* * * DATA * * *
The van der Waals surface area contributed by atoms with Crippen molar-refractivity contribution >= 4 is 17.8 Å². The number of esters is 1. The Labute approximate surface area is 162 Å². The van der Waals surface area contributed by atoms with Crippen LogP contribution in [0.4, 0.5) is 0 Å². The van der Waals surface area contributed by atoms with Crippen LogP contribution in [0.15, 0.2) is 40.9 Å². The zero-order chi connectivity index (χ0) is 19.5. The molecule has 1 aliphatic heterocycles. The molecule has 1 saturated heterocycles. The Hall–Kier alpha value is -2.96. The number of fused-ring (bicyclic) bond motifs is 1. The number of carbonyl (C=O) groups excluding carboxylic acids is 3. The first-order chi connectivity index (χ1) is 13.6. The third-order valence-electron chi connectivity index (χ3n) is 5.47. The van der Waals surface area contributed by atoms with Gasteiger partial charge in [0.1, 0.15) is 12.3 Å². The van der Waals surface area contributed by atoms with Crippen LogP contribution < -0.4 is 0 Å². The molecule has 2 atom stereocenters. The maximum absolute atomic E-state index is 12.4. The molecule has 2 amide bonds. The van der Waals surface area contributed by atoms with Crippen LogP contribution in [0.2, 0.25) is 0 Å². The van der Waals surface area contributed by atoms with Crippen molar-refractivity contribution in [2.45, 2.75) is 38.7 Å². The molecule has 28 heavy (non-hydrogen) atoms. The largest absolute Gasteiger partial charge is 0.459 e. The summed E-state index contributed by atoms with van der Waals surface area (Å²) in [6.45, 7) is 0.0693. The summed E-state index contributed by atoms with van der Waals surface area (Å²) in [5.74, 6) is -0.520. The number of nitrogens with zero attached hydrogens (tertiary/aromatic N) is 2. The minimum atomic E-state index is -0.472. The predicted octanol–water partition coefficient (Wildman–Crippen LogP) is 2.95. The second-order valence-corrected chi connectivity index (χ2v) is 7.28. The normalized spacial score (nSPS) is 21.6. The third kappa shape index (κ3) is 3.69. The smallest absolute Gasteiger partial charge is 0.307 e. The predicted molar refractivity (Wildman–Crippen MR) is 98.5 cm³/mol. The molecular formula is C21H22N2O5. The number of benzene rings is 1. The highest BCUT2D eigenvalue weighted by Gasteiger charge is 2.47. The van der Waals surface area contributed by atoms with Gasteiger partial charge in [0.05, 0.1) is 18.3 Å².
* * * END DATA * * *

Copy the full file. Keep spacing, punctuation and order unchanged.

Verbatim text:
The van der Waals surface area contributed by atoms with Crippen molar-refractivity contribution >= 4 is 17.8 Å². The number of esters is 1. The Labute approximate surface area is 162 Å². The van der Waals surface area contributed by atoms with Crippen LogP contribution in [0.4, 0.5) is 0 Å². The van der Waals surface area contributed by atoms with Crippen LogP contribution in [0.15, 0.2) is 40.9 Å². The zero-order chi connectivity index (χ0) is 19.5. The molecule has 1 aliphatic heterocycles. The molecule has 1 saturated heterocycles. The Hall–Kier alpha value is -2.96. The number of fused-ring (bicyclic) bond motifs is 1. The number of carbonyl (C=O) groups excluding carboxylic acids is 3. The first-order chi connectivity index (χ1) is 13.6. The third-order valence-electron chi connectivity index (χ3n) is 5.47. The van der Waals surface area contributed by atoms with Gasteiger partial charge in [0.1, 0.15) is 12.3 Å². The van der Waals surface area contributed by atoms with Crippen LogP contribution < -0.4 is 0 Å². The molecule has 2 atom stereocenters. The maximum absolute atomic E-state index is 12.4. The molecule has 2 amide bonds. The van der Waals surface area contributed by atoms with Crippen LogP contribution in [0.2, 0.25) is 0 Å². The van der Waals surface area contributed by atoms with Crippen molar-refractivity contribution in [2.45, 2.75) is 38.7 Å². The molecule has 28 heavy (non-hydrogen) atoms. The largest absolute Gasteiger partial charge is 0.459 e. The summed E-state index contributed by atoms with van der Waals surface area (Å²) in [6.45, 7) is 0.0693. The summed E-state index contributed by atoms with van der Waals surface area (Å²) in [5.74, 6) is -0.520. The number of nitrogens with zero attached hydrogens (tertiary/aromatic N) is 2. The minimum atomic E-state index is -0.472. The predicted octanol–water partition coefficient (Wildman–Crippen LogP) is 2.95. The second-order valence-corrected chi connectivity index (χ2v) is 7.28. The normalized spacial score (nSPS) is 21.6. The third kappa shape index (κ3) is 3.69. The smallest absolute Gasteiger partial charge is 0.307 e. The predicted molar refractivity (Wildman–Crippen MR) is 98.5 cm³/mol. The molecular formula is C21H22N2O5. The number of benzene rings is 1. The highest BCUT2D eigenvalue weighted by Gasteiger charge is 2.47. The van der Waals surface area contributed by atoms with Gasteiger partial charge in [0.05, 0.1) is 18.3 Å².